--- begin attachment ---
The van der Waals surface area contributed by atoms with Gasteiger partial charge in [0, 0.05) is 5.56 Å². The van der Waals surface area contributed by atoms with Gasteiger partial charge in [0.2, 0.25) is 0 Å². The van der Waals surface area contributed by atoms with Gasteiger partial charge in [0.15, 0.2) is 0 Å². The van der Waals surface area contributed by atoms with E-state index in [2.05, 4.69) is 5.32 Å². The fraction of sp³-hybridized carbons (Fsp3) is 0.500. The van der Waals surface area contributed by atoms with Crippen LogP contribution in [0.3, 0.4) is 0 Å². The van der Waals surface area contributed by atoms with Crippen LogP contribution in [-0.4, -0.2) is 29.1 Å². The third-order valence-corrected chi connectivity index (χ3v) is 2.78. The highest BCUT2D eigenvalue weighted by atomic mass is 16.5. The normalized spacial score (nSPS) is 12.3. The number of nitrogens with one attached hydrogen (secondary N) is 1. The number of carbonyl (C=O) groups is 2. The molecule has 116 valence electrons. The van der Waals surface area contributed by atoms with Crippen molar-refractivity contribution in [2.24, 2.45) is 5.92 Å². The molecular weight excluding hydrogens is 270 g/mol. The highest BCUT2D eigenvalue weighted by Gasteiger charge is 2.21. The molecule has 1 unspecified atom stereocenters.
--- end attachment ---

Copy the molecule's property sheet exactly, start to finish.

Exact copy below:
The van der Waals surface area contributed by atoms with Gasteiger partial charge in [0, 0.05) is 5.56 Å². The van der Waals surface area contributed by atoms with Gasteiger partial charge in [0.2, 0.25) is 0 Å². The van der Waals surface area contributed by atoms with Gasteiger partial charge in [0.15, 0.2) is 0 Å². The van der Waals surface area contributed by atoms with E-state index in [2.05, 4.69) is 5.32 Å². The fraction of sp³-hybridized carbons (Fsp3) is 0.500. The van der Waals surface area contributed by atoms with Crippen LogP contribution in [0.3, 0.4) is 0 Å². The van der Waals surface area contributed by atoms with Crippen LogP contribution in [-0.4, -0.2) is 29.1 Å². The third-order valence-corrected chi connectivity index (χ3v) is 2.78. The highest BCUT2D eigenvalue weighted by atomic mass is 16.5. The normalized spacial score (nSPS) is 12.3. The number of nitrogens with one attached hydrogen (secondary N) is 1. The number of carbonyl (C=O) groups is 2. The molecule has 116 valence electrons. The van der Waals surface area contributed by atoms with Crippen molar-refractivity contribution in [2.24, 2.45) is 5.92 Å². The molecular weight excluding hydrogens is 270 g/mol. The highest BCUT2D eigenvalue weighted by Gasteiger charge is 2.21. The molecule has 1 unspecified atom stereocenters.